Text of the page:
It’s better to be safe than sorry when it comes to taking medication abroad. There can be serious consequences of travelling with something that’s banned or restricted in the country you’re visiting – you could be questioned or have your medication destroyed, and some holidaymakers have even ended up in jail.
Bringing in small quantities of medication for personal use is unlikely to land you in trouble, especially if you can prove it’s for personal use. But it's important to think ahead and take the necessary steps to ensure your trip isn't derailed by the contents of your suitcase.
The rules on travelling with conventional medication haven’t changed since Brexit, which is handy because they’re complicated enough already. Even finding clear information online is harder than you might expect, which is worrying when the stakes are so high if you get it wrong. Here's what you need to know.
Whichever country you’re visiting, the first thing to check is that you’re complying with the UK’s Misuse of Drugs Act 1971. When leaving the UK with medicine that contains a controlled drug (check the gov.uk website for a list of the most common), you need to be able to prove to UK authorities that it’s for your personal use with your prescription or a letter from your doctor.
Book an appointment with your GP or visit a travel clinic at least a month before travelling
If you do need an official letter, or if you wish to discuss other health requirements related to your trip, such as vaccinations, malaria tablets or getting additional supplies of prescription medication, book in well before your trip. Note that NHS rules preclude provision of more than a couple of months of prescription medications at a time, even if you don’t usually pay prescription charges. Even in the current climate, when many travellers are likely to be planning trips at short notice to stay on the right side of changing restrictions, you need to prepare ahead.
Check whether you need a personal license
If you plan to leave the UK for three months or more, and you’re carrying enough prescription medication of any kind to last that long, you need to apply for a personal licence from the Home Office. Do this at least 15 working days before your intended date of travel.
Keep your medication in its original packaging and take a copy of your prescription
This will help to convince border authorities to let you pass, but some countries may require additional paperwork, such as a letter from your GP. Some surgeries charge for this and it’s also a drain on GPs’ time, so check with the embassy of the country you’re visiting before requesting one.
According to Dr Jane Wilson-Howarth, GP and author of three travel health guides, a print-out of your medical summary is usually sufficient, provided it’s rubber-stamped, signed and dated. GP surgeries can usually provide this for free.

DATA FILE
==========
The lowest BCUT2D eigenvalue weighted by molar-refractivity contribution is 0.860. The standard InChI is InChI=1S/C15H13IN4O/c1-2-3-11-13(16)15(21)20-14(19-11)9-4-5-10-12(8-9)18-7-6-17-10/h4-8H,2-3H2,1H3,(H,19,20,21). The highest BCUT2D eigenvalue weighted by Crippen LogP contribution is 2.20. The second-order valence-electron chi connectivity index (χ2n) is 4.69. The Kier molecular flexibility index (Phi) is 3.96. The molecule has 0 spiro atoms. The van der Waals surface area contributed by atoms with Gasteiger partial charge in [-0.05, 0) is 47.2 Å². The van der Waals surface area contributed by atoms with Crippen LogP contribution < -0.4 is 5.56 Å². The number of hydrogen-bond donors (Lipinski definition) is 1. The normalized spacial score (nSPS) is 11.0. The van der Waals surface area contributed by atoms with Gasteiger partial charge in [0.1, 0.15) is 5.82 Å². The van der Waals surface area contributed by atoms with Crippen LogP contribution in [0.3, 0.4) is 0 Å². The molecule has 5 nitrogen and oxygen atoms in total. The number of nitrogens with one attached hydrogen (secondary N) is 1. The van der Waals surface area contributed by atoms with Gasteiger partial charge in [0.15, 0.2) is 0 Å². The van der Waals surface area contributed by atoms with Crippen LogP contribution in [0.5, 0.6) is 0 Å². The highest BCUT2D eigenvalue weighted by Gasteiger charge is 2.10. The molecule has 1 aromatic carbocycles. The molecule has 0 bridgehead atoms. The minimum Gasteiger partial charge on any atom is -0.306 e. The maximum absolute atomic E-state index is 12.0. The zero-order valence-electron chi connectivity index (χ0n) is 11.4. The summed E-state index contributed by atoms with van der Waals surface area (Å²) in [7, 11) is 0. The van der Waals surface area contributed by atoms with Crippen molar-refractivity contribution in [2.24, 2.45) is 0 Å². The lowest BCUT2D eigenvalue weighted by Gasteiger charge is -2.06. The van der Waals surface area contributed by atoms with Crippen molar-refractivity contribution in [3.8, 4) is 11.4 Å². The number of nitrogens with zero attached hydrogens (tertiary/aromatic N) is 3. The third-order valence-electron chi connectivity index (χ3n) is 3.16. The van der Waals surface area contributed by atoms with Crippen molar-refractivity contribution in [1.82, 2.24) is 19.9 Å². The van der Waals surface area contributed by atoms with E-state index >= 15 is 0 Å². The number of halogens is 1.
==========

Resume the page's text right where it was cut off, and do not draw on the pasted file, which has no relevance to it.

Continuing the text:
Rules for bringing medication into another country vary significantly depending on where you’re going, but certain types of drug are commonly restricted around the world. These include:
Codeine or medication containing codeine, such as over-the-counter medications, including Nurofen Plus and Solpadeine. Taking codeine through customs without approval can get you arrested in several countries, including Thailand and the UAE.
Strong painkillers derived from poppy seeds, such as morphine and tramadol
Plus, all of the below are among the categories of medication that are restricted in lots of countries:
You should be especially cautious if you are planning on travelling anywhere with any of these, or with medical equipment such as syringes or an EpiPen, as you’re likely to need some form of written permission.
You’re allowed to travel with up to five different prescribed medicines for personal use, but you can take no more than two boxes of each medicine. If you have to travel with more, you might be required to obtain permission from the Greek National Organization for Medicines when you arrive. Codeine is a controlled substance in Greece and a doctor’s prescription is needed in all cases, so you can’t bring in medications that contain codeine and were bought over the counter in the UK
To bring in more than a month’s personal supply of non-narcotic medication into Japan, you need to get a Yakkan Shoumei import certificate before you travel. For drugs that Japan classifies as narcotic, you must get permission from the relevant Narcotics Control Department in Japan, irrespective of amount. This includes codeine, diazepam and pseudoephedrine, an ingredient that’s found in some nasal decongestant sprays.
You can bring any prescribed medication into Mexico for personal use, regardless of the active component, but you need a fair amount of paperwork.
You need a prescription or letter from your GP stating the amount of medication you’ll need during your stay, what the daily dose is and how much you’re bringing into the country (which cannot exceed the amount you’ll need for your stay). And, to make things more complicated, the prescription must be translated into Spanish.
Among other countries in the Middle East, the United Arab Emirates has a reputation for being one of the strictest countries in the world with regards to bringing in medication. It has a zero-tolerance approach for drug related offences, so make sure you check the UAE Ministry of Health website and seek approval to bring in any medication on its list of controlled substances. This includes Exedrin headache tablets, Tylenol arthritis medication and Niquitin mint lozenges, as well as skincare products, herbal medicines and poppy-seed-based opiate painkillers, not to mention any poppy seeds themselves.